Forty Years and Still Going Strong


By Gordon Cherr


It has been nearly 40 years since my boyhood chum, The Kid, challenged me to a footrace around the block. If I had only known then what I know now…well, we would have done it earlier. He was hooked before I was, and then we were both hooked. It has only gotten worse. As I reflect upon it, since 1964 running has been the single most constant in my life.

I am certainly not alone in this folly. What could possibly explain it? When I think of running, I am reminded of running through the seasons and the years, the hot and cold, the wet and dry. Full moons, no moons, bright sunshine and the dead of night. Winter, spring, summer, fall. Autumn leaves have a special aroma all their own. So does bus exhaust. Fog and hail stones, raindrops (big and small), lightning and thunder, some runners run through them all. The start of Hurricane Kate, the end of Hurricane Kate (now, that was a challenge). The birth of children, the death of loved ones, odd jobs, old jobs, new jobs, lost jobs, good jobs, bad jobs. We just keep running.

I remember running during a total lunar eclipse once, just to see what magical thing might happen. As it turns out, that was silly because had I been paying closer attention, I would have realized that the magic was already there, in every single mile. It still is. Sunburns, windburns, frostbite, heatstroke, pneumonia, stress fractures, strains, sprains, even a hernia or two. I have lost more toenails than there are fleas on my hound dog’s backside (and he’s got plenty, but you know what, he is a runner too). Countless pulled muscles, but if you are a runner you learn early the difference between annoyance and real important pain. I have surely had both and should have paid better attention sometimes. If you are a runner you are relating to this right now, aren’t you? If not, listen harder.

Maybe the best way to measure the miles is through the many friends met on the running trails of life. In high school in New Jersey, it was Boris, the Mad Hungarian, and Swanny, Rose and the Rat. Frankie and that damn red headed Irish Kid Keating, who started this mess for me. Artie and Big Steve and Little Steve. In college in Boston, it was the Stiper and Hossy, Sean and Jack, and the Rat (again), who followed me there from high school. The Walrus and one guy we called “The Tush” because his was too big to be a good runner, but in fact he was one of the best. There is a lesson in that for all of us: anyone can run because the quality of the run is what you make it. It doesn’t need to be fast, it doesn’t need to be painful either. It can be slow and easy because no one is the judge of it but you. Go fast if that is your choice.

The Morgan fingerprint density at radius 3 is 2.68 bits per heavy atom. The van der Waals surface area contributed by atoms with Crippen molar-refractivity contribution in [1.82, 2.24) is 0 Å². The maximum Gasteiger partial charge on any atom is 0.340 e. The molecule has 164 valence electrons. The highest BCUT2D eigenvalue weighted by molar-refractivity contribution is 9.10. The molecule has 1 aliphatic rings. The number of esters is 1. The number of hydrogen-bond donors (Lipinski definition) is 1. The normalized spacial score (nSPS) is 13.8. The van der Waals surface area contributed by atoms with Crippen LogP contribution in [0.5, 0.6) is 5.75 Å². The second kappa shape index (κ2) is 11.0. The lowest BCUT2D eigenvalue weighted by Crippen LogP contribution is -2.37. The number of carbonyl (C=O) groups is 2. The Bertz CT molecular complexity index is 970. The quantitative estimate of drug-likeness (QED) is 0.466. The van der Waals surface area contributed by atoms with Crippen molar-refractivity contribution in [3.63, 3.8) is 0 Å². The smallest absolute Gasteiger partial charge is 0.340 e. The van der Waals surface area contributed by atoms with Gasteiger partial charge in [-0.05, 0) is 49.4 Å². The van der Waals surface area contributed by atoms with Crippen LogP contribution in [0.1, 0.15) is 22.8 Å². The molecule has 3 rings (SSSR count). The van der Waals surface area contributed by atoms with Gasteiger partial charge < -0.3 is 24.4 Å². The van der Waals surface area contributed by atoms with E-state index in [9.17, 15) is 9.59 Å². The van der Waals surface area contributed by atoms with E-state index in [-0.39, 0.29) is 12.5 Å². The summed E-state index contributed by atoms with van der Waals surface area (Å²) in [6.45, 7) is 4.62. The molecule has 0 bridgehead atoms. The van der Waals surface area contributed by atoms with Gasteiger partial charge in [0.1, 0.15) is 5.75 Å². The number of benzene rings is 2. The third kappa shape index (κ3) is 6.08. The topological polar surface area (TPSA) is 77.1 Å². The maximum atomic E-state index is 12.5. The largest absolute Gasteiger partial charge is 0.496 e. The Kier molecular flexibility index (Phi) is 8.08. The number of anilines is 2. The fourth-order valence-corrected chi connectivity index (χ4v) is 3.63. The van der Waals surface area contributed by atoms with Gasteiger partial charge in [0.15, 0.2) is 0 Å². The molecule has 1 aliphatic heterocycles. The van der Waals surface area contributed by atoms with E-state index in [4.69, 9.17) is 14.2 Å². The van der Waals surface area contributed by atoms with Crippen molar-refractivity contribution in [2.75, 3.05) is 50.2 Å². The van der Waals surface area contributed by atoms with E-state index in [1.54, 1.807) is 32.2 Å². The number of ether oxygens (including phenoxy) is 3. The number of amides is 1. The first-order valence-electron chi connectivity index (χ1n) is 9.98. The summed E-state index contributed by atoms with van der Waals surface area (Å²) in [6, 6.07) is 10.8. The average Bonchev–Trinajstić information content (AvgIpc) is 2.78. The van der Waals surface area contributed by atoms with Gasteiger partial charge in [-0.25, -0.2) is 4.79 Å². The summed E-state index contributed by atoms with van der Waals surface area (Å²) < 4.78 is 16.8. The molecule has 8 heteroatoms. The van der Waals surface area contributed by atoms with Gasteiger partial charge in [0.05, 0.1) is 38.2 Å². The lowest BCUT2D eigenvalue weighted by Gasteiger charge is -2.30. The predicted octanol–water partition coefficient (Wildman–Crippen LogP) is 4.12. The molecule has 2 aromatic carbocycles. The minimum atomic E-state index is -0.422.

In Asheville, it was Garry, Tony and Scott, Nancy and Nancy and Dolly. Cullen and Janet and Lloyd and Darryl, and Ann, and in Tallahassee it is Ron and Chuck and Mike and Dean, and even Gunga the Complainer (honest). AB and Bill and David and Dr. Karl (you know who you are). And another David, the Hoof, Hoov and even the Dockter (and you know who you are too), and “J” and even an “MJ.” So many others have enriched my life by sharing the roads and the miles, no wonder I can’t stop. Sure, running is fine if you choose to go it alone. It is so much better to take a friend. In fact, take a whole lot of friends, the more you take, the better it is. If you run, then take a moment and think about your running buds. You’ll remember all of yours too; I know that you will.